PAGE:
Have you ever been a part of something historic and experienced that moment when you think, “Wow, I am so glad that I got to be a part of that!”? I am thinking of truly historic culture defining moments like, the moon landing, the fall of the Berlin wall, the first Free Willy movie, and now Summit’s 2017 Backpack Drive.
When I showed up last summer for the first night of For Her, I expected it to be a good opportunity to hear from some of the prominent female voices in our congregation and to hangout with my girlfriends. But I did not expect to feel so deeply understood and seen in a room full of women.
I’m going to be honest... this spring the Connect group I am a part of did an in-depth study of the book of James chapter-by-chapter. It was amazing. However, when we found out that Summit was doing a summer long series on the book of James there was a little (or maybe a big) moan of “oh man…we just did that!”
My friend, Maria, is a social worker for an elementary school in a distressed neighborhood outside of Atlanta. At the end of this last school year, a third grade girl was brought to her office after having a melt down. The girl had always been a good student and never had any behavioral problems. The teacher’s aide escorting her in said that the young girl had been found crying in the bathroom clutching her backpack.
When I first accepted Jesus into my heart, I experienced a supernatural peace that defied all logic or understanding. It went to the very core of my being and I knew that there was a God who loved me and that my sins and guilt were washed clean.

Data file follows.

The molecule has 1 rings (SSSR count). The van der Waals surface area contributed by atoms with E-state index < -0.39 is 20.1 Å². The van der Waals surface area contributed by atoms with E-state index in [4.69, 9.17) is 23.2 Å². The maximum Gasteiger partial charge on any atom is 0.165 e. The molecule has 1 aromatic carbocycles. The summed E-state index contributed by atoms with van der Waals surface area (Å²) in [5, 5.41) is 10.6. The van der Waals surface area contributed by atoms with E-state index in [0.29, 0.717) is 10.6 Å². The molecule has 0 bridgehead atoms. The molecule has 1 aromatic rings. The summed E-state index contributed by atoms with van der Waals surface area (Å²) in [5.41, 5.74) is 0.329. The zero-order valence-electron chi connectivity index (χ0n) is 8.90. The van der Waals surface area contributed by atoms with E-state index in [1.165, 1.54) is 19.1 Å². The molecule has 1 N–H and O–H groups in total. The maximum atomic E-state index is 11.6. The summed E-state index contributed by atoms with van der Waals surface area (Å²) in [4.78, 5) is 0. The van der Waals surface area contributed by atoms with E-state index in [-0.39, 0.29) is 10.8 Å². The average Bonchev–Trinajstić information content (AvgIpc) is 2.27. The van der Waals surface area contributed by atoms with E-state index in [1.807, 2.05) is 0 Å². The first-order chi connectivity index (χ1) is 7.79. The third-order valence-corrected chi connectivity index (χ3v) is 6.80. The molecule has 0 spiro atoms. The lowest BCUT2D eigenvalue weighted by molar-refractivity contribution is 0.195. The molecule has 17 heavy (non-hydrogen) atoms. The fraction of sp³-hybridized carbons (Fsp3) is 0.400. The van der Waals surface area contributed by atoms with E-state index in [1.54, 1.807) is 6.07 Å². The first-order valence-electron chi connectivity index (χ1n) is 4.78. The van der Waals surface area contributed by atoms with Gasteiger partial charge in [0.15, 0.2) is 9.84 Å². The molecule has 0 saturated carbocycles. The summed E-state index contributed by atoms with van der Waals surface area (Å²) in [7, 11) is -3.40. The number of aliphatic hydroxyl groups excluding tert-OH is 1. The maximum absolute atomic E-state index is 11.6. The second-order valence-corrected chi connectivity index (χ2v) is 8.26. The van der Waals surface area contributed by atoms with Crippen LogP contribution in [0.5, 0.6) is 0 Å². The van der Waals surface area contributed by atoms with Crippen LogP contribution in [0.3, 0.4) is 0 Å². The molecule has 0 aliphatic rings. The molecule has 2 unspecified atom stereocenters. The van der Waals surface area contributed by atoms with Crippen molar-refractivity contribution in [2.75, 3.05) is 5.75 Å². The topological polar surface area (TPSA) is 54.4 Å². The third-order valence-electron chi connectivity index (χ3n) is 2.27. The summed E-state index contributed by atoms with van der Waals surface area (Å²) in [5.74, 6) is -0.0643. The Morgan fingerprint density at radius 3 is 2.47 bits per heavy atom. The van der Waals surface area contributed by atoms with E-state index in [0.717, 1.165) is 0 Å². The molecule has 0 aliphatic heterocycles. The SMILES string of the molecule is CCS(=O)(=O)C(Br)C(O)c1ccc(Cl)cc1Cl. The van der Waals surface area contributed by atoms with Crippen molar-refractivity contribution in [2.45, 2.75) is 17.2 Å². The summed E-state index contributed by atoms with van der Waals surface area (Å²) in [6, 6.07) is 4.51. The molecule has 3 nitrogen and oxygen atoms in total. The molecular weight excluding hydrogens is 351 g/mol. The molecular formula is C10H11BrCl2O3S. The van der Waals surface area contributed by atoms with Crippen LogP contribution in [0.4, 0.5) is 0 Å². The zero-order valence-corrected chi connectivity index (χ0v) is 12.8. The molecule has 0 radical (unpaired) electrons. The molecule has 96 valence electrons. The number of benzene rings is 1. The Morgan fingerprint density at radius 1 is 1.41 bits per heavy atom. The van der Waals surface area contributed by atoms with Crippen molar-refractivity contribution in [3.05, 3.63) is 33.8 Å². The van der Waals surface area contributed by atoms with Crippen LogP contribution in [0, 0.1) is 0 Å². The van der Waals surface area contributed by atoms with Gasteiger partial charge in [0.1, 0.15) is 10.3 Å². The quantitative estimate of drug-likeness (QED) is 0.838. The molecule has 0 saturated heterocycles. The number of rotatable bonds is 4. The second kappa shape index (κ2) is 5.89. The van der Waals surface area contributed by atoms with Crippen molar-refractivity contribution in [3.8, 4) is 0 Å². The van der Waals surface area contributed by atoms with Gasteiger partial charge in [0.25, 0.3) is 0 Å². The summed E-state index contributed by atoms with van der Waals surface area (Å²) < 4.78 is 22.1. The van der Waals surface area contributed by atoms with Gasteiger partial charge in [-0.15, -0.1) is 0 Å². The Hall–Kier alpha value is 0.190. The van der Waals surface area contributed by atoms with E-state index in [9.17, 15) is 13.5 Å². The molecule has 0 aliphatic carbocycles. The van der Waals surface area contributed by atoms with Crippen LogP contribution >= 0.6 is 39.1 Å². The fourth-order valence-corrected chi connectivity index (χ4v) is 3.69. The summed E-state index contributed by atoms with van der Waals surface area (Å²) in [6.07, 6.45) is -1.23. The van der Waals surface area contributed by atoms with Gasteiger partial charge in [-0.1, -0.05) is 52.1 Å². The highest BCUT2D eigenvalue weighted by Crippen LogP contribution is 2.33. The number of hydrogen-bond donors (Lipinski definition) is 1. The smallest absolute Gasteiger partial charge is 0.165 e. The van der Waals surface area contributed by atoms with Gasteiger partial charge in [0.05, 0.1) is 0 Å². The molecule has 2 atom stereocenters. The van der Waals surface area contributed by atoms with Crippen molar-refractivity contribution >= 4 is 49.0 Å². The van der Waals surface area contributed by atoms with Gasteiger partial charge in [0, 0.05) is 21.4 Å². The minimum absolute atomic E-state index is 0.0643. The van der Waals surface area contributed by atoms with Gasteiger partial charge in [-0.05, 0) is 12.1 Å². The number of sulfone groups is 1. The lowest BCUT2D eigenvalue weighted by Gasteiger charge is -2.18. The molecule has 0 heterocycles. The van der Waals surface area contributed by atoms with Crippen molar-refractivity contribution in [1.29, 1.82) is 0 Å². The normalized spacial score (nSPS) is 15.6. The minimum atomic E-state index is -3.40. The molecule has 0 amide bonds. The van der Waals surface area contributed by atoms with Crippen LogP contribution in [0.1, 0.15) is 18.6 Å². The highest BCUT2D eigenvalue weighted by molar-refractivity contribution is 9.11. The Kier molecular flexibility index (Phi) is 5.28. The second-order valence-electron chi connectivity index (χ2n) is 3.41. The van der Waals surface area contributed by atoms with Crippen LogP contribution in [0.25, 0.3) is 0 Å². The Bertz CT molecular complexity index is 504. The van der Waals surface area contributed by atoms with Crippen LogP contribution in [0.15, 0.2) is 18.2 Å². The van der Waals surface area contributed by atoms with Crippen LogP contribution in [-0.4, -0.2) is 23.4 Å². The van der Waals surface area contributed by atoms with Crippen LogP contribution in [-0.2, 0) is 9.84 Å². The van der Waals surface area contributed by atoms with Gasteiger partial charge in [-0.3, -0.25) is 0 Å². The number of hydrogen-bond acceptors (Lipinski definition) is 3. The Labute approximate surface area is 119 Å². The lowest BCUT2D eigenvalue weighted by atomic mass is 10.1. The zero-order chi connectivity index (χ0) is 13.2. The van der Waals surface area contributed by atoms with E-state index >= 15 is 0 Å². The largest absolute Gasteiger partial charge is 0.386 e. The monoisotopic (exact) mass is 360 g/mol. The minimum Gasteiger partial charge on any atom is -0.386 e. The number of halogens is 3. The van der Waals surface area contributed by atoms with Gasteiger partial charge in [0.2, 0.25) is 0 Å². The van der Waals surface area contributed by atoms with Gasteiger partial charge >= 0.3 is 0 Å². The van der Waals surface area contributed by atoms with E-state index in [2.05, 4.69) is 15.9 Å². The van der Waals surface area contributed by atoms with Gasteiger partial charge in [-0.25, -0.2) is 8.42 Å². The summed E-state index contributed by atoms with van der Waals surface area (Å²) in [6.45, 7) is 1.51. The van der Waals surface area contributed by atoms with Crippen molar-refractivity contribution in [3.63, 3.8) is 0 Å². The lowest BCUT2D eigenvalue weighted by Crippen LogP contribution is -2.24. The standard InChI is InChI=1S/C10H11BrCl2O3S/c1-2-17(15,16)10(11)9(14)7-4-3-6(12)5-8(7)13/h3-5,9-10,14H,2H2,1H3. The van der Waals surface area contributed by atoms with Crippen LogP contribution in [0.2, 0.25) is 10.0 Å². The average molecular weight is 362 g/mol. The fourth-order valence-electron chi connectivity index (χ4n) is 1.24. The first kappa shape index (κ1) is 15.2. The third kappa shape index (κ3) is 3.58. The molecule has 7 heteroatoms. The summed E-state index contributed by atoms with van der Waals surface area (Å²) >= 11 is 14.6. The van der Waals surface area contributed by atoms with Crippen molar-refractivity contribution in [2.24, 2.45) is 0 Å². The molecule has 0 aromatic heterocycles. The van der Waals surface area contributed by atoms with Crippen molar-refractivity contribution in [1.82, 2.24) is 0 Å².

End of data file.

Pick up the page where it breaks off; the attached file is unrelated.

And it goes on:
I often viewed Christianity as simply one giant do-not-do list. Stay away from doing X, Y, and Z and you’ll be in favor with God. I suspect much of the outside world views Christianity in this same light as well.
At the IJM Orlando Prayer Gathering, we got to hear about the work that’s happening to end slavery and we had the opportunity to pray for some specific issues IJM is facing around the world. Whether or not you were able to make it, these are the things that were prayed for and we will continue to pray for.
James is a countercultural letter. That much is clear from the very outset: “Consider it pure joy, my brothers and sisters, whenever you face trials of many kinds…”? I mean, come on, James, you don’t know what I’ve been through! I actually had a really good reason to not consider it pure joy.
My husband, Aaron, and I became parents in March of this year and we felt as prepared as we possibly could. My undergraduate degree is in psychology, when I was growing up my job was always as a babysitter, and I’ve spent the past ten years working in children’s and student ministries. I’ve basically had as much exposure to children and parents as a person could possibly have without being an expert in the field.
Although born near Chicago, a portion of my early childhood was spent with my mother’s family in a small village in The Philippines. By western standards, most of our village was extremely poor. Truth was, each family didn’t own very much and alone some would not have survived. Because we did life together, though, we thrived. I was never hungry nor did I feel unprotected (even with some wild animals for neighbors). Our community was living in abundance without much stuff.